“I love the minor much more than the major, maybe because in my earlier years teachers had a great deal to say about the major scale and the melodic minor that came from it and the natural minor that came from it, and of course all of the modes. And anything that had to do with the scalar approach to me seemed to be a little more mechanical than expressive. The greatest example of that was Wes Montgomery, who knew nothing about scales or modes or curriculum. It came from his heart.”
It’s been said that your harmonic conception is based on putting everything into the minor. How does that work?
“Well, if I was to see on the guitar a C major 7th chord with the root being C, the fifth being G, the seventh being B and the E being on top of it, and if I look at the three tones on the top cluster, I see there’s a polychord. I see E minor over C. Accordingly, if I were to see an A7#5b9 chord, that chord would contain in this particular voicing, the root on the bottom, then the dominant seventh, being the G, the third being the C#, the sharp fifth being the F and the flatted ninth being the Bb. If I were to take the root and dominant seventh out of that, all that is left is a Bb minor triad on the top. So that’s where I might start from. That seems to be logical to me, primarily because it’s so visible on the guitar.”
How would you work with that minor chord in an improvisation? Decorate it or arpeggiate those particular tones?
“I think I take advantage of experience. Les Paul said to me, at the age of 13 years: ‘You have the ability to play many notes and let me advise you to do this: those things that you play that seemingly cause no reaction, get rid of those things. Those things that do cause reaction, keep them. And if you have seven of these things that continuously and repetitively cause similar reaction, this shall be your identity.’ You will then have the power to be controllable with regards to social implications. So this I began to do at a very early age. When I think of a Bb minor seventh chord that I used to play in the earlier years with Sonny Stitt and Gene Ammons and it had effect on my surroundings, and I see that A7#5b9 with the strongest identity being the Bb minor triad on the top I then have the option of playing all of the things that over a period of 45 years have been associated for me with Bb minor. That opens up endless possibilities.”
How do you get to play as precisely as you do?
“I believe that the easiest way of having a need to be as precise as possible is being disappointed whensoever you’re not. And to me there’s nothing more disappointing than the lack of precision. And of course that comes about naturally for all of us at different times. No matter what we do, there’s times when our penmanship is flowing with grace and fluidity and there are times when possibly we slept in the wrong position and that graciousness, that flow, is hampered.”
Is it true that when you had your unfortunate illness you forgot how to play the guitar completely?
“Yes, that is true. After the operation, the neurosurgery itself – but let me clear that I certainly don’t consider it unfortunate due to the fact that it has produced temperance, has produced a greater awareness of self-esteem, has produced so many things in terms of endurance and quality. It’s produced optimism on my behalf, a healing from internal properties. So it’s hard for me to see this as unfortunate. I do think willpower has a great deal to do with this, and that’s something that is out of our control with regards to individual character.”
Tell us about your guitar. You like quite heavy strings, don’t you?
“Yes I do. Generally I use two different types of gauges, depending upon the instrument itself and depending upon the environment I’m going into with it. The lightest gauging that I use is from the top 15, 17, 24, 36, 42, 52. But I normally use 16, 18, 26, 36, 48, 58, depending on the humidity and the temperance in terms of the environment I’m going into, from one point of a tour to another.”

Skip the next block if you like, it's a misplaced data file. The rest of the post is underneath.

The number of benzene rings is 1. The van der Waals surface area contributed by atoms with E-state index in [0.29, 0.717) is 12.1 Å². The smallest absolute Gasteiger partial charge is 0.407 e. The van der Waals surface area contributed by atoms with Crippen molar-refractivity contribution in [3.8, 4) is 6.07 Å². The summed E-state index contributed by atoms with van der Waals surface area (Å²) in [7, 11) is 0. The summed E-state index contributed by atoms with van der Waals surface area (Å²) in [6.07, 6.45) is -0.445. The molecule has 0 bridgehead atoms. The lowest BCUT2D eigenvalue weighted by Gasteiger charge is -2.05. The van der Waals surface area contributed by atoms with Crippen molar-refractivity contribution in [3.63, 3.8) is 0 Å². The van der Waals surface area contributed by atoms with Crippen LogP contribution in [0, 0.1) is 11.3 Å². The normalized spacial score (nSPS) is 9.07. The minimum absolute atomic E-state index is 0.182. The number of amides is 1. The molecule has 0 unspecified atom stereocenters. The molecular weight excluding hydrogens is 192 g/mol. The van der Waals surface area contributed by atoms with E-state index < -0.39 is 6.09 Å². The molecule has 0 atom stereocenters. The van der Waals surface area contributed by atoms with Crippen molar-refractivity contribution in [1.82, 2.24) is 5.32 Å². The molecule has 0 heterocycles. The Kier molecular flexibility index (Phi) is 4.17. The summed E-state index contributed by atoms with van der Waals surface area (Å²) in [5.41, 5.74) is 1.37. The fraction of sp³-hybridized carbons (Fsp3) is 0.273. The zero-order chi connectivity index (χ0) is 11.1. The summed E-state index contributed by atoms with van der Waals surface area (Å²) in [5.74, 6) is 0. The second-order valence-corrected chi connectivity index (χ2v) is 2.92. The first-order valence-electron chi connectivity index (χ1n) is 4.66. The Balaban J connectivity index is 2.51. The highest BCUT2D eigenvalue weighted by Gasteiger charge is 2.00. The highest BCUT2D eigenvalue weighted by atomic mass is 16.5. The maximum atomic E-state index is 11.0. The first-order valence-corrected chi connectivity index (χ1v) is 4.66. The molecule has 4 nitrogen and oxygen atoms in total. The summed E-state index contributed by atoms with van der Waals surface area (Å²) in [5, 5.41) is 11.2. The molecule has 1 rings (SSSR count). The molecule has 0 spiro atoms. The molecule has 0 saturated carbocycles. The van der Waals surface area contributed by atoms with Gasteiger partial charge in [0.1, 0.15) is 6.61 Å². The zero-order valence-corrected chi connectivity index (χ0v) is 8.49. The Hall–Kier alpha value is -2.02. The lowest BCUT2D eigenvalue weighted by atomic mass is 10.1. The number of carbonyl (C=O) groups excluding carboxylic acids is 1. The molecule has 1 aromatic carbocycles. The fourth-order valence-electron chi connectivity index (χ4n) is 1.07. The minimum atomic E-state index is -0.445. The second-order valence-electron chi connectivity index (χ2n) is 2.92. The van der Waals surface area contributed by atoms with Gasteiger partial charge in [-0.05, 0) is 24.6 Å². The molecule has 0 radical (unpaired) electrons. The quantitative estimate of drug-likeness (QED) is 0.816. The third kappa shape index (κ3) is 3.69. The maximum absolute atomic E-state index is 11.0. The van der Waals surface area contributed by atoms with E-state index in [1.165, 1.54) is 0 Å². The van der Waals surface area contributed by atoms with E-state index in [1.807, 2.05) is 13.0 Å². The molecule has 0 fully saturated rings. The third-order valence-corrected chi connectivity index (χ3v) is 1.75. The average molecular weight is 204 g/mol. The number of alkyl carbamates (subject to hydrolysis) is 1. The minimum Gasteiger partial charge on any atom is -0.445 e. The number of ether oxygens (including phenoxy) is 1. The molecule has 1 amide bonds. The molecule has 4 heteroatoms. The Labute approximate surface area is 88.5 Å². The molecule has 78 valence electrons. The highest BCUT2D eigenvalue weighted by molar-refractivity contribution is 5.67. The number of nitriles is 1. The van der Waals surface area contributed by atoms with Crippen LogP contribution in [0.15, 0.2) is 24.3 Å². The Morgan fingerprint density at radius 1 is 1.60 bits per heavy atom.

You could adjust the neck to compensate?
“Oh yes, I do. I really do think it’s a necessity for a guitarist to understand the nature of the machine itself and to be able to readjust when needed, primarily because to interrupt one’s intimate relationship with the instrument by letting a stranger do it is sometimes a foolish thing to do. The instrument then becomes inhibited with the personality of the third party.”
Those are heavy strings – some players will be surprised to hear you can play so fast with such heavy gauges.
“Well, my right hand is uncontrollable and my left hand is fully intellectual. So if it were not for heavy strings I’d break strings due to lack of control with aggressive attack. I’ve never given thought to that and the easiest way of avoiding the commitment to stabilise it with a system has been to use heavy strings and protect it that way and let the freedom abound.”
Could you name off the top of your head five or six albums that are favourites?
“It’s a funny thing. It’s a difficult condition for me to answer. Because of the neurosurgery it’s difficult for me to retain information such as names, dates, titles and details. When I listen to something I love what I remember is the moment that I loved. It’s difficult for me to remember all of the names. Of course I can in a general context point out certain things but I don’t think it would be fair. It’s like homework, like memorising the history, the liner notes of things. I’m more interested in essence of the product itself, in this particular case being music. I love the experience, the audio of it as opposed to the visual context. I just yesterday listened to the first cut on a Branford Marsalis album called Contemporary Jazz and I truly enjoyed that. That particular cut was exquisite.”
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Pat has been reluctant to discuss the work of other players, declining to participate in a blindfold test with this writer some years ago on the grounds he “went through that experience with Leonard Feather” and was not about to repeat it. However, he does have his blindspots: Scott Henderson, reviewed on page 28, once reported in all good humour that his work drew from Martino the observation “That is not guitar playing!” This despite Martino’s own 70s work often being construed as jazz-rock.